Key priorities for implementation

The following recommendations have been identified as priorities for implementation.

General principles of care in mental health and general medical settings

Improving access to services

  • When a person with social anxiety disorder is first offered an appointment, in particular in specialist services, provide clear information in a letter about:

    • where to go on arrival and where they can wait (offer the use of a private waiting area or the option to wait elsewhere, for example outside the service's premises)

    • location of facilities available at the service (for example, the car park and toilets)

    • what will happen and what will not happen during assessment and treatment.

      When the person arrives for the appointment, offer to meet or alert them (for example, by text message) when their appointment is about to begin.

Identification and assessment of adults

Identification of adults with possible social anxiety disorder

  • Ask the identification questions for anxiety disorders in line with recommendation 1.3.1.2 in Common mental health disorders (NICE clinical guideline 123), and if social anxiety disorder is suspected:

    • use the 3-item Mini-Social Phobia Inventory (Mini-SPIN) or

    • consider asking the following 2 questions:

      • Do you find yourself avoiding social situations or activities?

      • Are you fearful or embarrassed in social situations?

        If the person scores 6 or more on the Mini-SPIN, or answers yes to either of the 2 questions above, refer for or conduct a comprehensive assessment for social anxiety disorder (see recommendations 1.2.5–1.2.9).

Interventions for adults with social anxiety disorder

Treatment principles

  • All interventions for adults with social anxiety disorder should be delivered by competent practitioners. Psychological interventions should be based on the relevant treatment manual(s), which should guide the structure and duration of the intervention. Practitioners should consider using competence frameworks developed from the relevant treatment manual(s) and for all interventions should:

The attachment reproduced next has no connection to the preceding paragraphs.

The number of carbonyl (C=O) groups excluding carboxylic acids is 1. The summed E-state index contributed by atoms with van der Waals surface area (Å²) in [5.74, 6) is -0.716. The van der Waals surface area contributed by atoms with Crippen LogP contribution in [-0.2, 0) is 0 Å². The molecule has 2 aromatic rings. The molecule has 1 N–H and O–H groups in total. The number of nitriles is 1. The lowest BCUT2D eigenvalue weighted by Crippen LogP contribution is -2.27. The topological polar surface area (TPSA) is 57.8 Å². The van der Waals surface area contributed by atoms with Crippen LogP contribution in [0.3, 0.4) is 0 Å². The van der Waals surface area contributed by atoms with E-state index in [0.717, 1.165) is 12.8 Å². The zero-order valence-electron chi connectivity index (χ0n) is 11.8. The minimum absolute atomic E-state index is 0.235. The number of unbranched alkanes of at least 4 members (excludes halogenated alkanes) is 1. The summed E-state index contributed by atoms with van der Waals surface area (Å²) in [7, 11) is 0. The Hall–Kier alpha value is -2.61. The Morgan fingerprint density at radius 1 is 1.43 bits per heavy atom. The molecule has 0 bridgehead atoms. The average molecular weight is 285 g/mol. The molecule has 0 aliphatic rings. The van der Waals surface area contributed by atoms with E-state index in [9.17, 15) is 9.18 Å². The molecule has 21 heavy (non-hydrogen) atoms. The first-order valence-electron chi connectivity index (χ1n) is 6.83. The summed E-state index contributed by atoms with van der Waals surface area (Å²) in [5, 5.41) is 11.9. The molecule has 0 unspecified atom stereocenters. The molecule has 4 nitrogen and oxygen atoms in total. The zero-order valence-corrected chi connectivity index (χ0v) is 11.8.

• receive regular, high-quality outcome-informed supervision

    • use routine sessional outcome measures (for example, the Social Phobia Inventory or the Liebowitz Social Anxiety Scale) and ensure that the person with social anxiety is involved in reviewing the efficacy of the treatment

    • engage in monitoring and evaluation of treatment adherence and practitioner competence – for example, by using video and audio tapes, and external audit and scrutiny if appropriate.

Initial treatment options for adults with social anxiety disorder

  • Offer adults with social anxiety disorder individual cognitive behavioural therapy (CBT) that has been specifically developed to treat social anxiety disorder (based on the Clark and Wells model or the Heimberg model; see recommendations 1.3.13 and 1.3.14).

  • For adults who decline CBT and wish to consider another psychological intervention, offer CBT-based supported self-help (see recommendation 1.3.15).

  • For adults who decline cognitive behavioural interventions and express a preference for a pharmacological intervention, discuss their reasons for declining cognitive behavioural interventions and address any concerns.

  • If the person wishes to proceed with a pharmacological intervention, offer a selective serotonin reuptake inhibitor (SSRI) (escitalopram or sertraline). Monitor the person carefully for adverse reactions (see recommendations 1.3.17–1.3.23).

Interventions for children and young people with social anxiety disorder

Treatment for children and young people with social anxiety disorder

  • Offer individual or group CBT focused on social anxiety (see recommendations 1.5.4 and 1.5.5) to children and young people with social anxiety disorder. Consider involving parents or carers to ensure the effective delivery of the intervention, particularly in young children.

  • National Institute for Health and Care Excellence (NICE)